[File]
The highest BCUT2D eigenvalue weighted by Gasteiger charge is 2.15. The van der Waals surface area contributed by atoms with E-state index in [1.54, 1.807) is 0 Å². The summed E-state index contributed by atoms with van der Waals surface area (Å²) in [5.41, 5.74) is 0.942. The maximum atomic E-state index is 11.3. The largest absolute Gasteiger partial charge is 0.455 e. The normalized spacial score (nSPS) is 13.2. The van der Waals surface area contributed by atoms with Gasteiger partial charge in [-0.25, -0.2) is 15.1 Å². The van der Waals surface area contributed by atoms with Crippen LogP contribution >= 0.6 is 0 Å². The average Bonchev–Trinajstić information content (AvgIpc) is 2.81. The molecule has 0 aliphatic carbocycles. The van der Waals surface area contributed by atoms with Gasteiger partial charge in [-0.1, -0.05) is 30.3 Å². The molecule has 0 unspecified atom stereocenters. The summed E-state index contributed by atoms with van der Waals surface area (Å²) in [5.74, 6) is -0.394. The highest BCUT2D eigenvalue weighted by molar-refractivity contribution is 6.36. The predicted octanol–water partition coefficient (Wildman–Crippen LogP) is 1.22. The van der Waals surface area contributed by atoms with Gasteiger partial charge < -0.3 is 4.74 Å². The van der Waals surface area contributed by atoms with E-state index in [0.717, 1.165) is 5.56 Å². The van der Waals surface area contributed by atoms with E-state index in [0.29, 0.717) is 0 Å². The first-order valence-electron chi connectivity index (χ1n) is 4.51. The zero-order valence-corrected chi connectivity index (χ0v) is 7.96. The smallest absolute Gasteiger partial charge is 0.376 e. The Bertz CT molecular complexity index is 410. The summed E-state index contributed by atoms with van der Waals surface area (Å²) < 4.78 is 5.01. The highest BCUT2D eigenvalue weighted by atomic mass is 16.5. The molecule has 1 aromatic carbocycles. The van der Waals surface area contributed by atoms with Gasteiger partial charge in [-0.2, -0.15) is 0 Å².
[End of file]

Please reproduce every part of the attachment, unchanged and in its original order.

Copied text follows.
The highest BCUT2D eigenvalue weighted by Gasteiger charge is 2.15. The van der Waals surface area contributed by atoms with E-state index in [1.54, 1.807) is 0 Å². The summed E-state index contributed by atoms with van der Waals surface area (Å²) in [5.41, 5.74) is 0.942. The maximum atomic E-state index is 11.3. The largest absolute Gasteiger partial charge is 0.455 e. The normalized spacial score (nSPS) is 13.2. The van der Waals surface area contributed by atoms with Gasteiger partial charge in [-0.25, -0.2) is 15.1 Å². The van der Waals surface area contributed by atoms with Crippen LogP contribution >= 0.6 is 0 Å². The average Bonchev–Trinajstić information content (AvgIpc) is 2.81. The molecule has 0 aliphatic carbocycles. The van der Waals surface area contributed by atoms with Gasteiger partial charge in [-0.1, -0.05) is 30.3 Å². The molecule has 0 unspecified atom stereocenters. The summed E-state index contributed by atoms with van der Waals surface area (Å²) in [5.74, 6) is -0.394. The highest BCUT2D eigenvalue weighted by molar-refractivity contribution is 6.36. The predicted octanol–water partition coefficient (Wildman–Crippen LogP) is 1.22. The van der Waals surface area contributed by atoms with Gasteiger partial charge < -0.3 is 4.74 Å². The van der Waals surface area contributed by atoms with E-state index in [0.717, 1.165) is 5.56 Å². The van der Waals surface area contributed by atoms with E-state index in [0.29, 0.717) is 0 Å². The first-order valence-electron chi connectivity index (χ1n) is 4.51. The zero-order valence-corrected chi connectivity index (χ0v) is 7.96. The smallest absolute Gasteiger partial charge is 0.376 e. The Bertz CT molecular complexity index is 410. The summed E-state index contributed by atoms with van der Waals surface area (Å²) < 4.78 is 5.01. The highest BCUT2D eigenvalue weighted by atomic mass is 16.5. The molecule has 1 aromatic carbocycles. The van der Waals surface area contributed by atoms with Gasteiger partial charge in [-0.2, -0.15) is 0 Å².